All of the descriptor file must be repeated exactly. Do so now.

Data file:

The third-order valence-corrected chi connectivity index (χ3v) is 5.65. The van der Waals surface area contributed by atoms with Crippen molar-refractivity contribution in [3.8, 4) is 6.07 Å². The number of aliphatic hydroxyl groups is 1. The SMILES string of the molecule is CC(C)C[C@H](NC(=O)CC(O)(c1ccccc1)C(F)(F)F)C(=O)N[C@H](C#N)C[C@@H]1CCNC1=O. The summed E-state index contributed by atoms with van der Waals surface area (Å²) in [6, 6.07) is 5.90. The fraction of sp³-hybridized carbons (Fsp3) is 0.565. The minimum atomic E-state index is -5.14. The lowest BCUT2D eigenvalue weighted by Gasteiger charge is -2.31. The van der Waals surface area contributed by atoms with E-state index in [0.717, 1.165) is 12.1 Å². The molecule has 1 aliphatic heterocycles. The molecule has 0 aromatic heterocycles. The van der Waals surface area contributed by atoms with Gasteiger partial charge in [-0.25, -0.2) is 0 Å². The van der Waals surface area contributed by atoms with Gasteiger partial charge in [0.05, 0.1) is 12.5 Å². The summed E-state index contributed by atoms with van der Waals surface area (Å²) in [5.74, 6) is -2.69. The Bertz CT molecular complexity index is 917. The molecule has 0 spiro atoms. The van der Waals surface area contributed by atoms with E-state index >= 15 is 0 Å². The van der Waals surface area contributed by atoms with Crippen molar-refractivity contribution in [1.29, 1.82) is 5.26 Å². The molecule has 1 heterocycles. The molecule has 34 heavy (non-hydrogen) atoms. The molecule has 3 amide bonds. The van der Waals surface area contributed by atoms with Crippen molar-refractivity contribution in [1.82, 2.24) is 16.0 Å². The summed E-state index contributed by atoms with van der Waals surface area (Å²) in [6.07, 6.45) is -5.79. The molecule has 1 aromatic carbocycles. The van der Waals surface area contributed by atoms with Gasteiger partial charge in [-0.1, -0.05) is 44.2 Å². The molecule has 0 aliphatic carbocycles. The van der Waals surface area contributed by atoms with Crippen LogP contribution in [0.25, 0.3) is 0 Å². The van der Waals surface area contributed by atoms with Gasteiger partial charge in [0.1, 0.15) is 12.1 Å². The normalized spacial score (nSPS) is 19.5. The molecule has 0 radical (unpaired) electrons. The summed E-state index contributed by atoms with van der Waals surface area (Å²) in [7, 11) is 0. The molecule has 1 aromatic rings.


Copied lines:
The third-order valence-corrected chi connectivity index (χ3v) is 5.65. The van der Waals surface area contributed by atoms with Crippen molar-refractivity contribution in [3.8, 4) is 6.07 Å². The number of aliphatic hydroxyl groups is 1. The SMILES string of the molecule is CC(C)C[C@H](NC(=O)CC(O)(c1ccccc1)C(F)(F)F)C(=O)N[C@H](C#N)C[C@@H]1CCNC1=O. The summed E-state index contributed by atoms with van der Waals surface area (Å²) in [6, 6.07) is 5.90. The fraction of sp³-hybridized carbons (Fsp3) is 0.565. The minimum atomic E-state index is -5.14. The lowest BCUT2D eigenvalue weighted by Gasteiger charge is -2.31. The van der Waals surface area contributed by atoms with E-state index in [0.717, 1.165) is 12.1 Å². The molecule has 1 aliphatic heterocycles. The molecule has 0 aromatic heterocycles. The van der Waals surface area contributed by atoms with Gasteiger partial charge in [-0.25, -0.2) is 0 Å². The van der Waals surface area contributed by atoms with Gasteiger partial charge in [0.05, 0.1) is 12.5 Å². The summed E-state index contributed by atoms with van der Waals surface area (Å²) in [5.74, 6) is -2.69. The Bertz CT molecular complexity index is 917. The molecule has 0 spiro atoms. The van der Waals surface area contributed by atoms with E-state index >= 15 is 0 Å². The van der Waals surface area contributed by atoms with Crippen molar-refractivity contribution in [1.29, 1.82) is 5.26 Å². The molecule has 1 heterocycles. The molecule has 34 heavy (non-hydrogen) atoms. The molecule has 3 amide bonds. The van der Waals surface area contributed by atoms with Crippen molar-refractivity contribution in [1.82, 2.24) is 16.0 Å². The summed E-state index contributed by atoms with van der Waals surface area (Å²) in [6.07, 6.45) is -5.79. The molecule has 1 aromatic carbocycles. The van der Waals surface area contributed by atoms with Gasteiger partial charge in [-0.1, -0.05) is 44.2 Å². The molecule has 0 aliphatic carbocycles. The van der Waals surface area contributed by atoms with Crippen LogP contribution in [0.25, 0.3) is 0 Å². The van der Waals surface area contributed by atoms with Gasteiger partial charge in [0.1, 0.15) is 12.1 Å². The normalized spacial score (nSPS) is 19.5. The molecule has 0 radical (unpaired) electrons. The summed E-state index contributed by atoms with van der Waals surface area (Å²) in [7, 11) is 0. The molecule has 1 aromatic rings.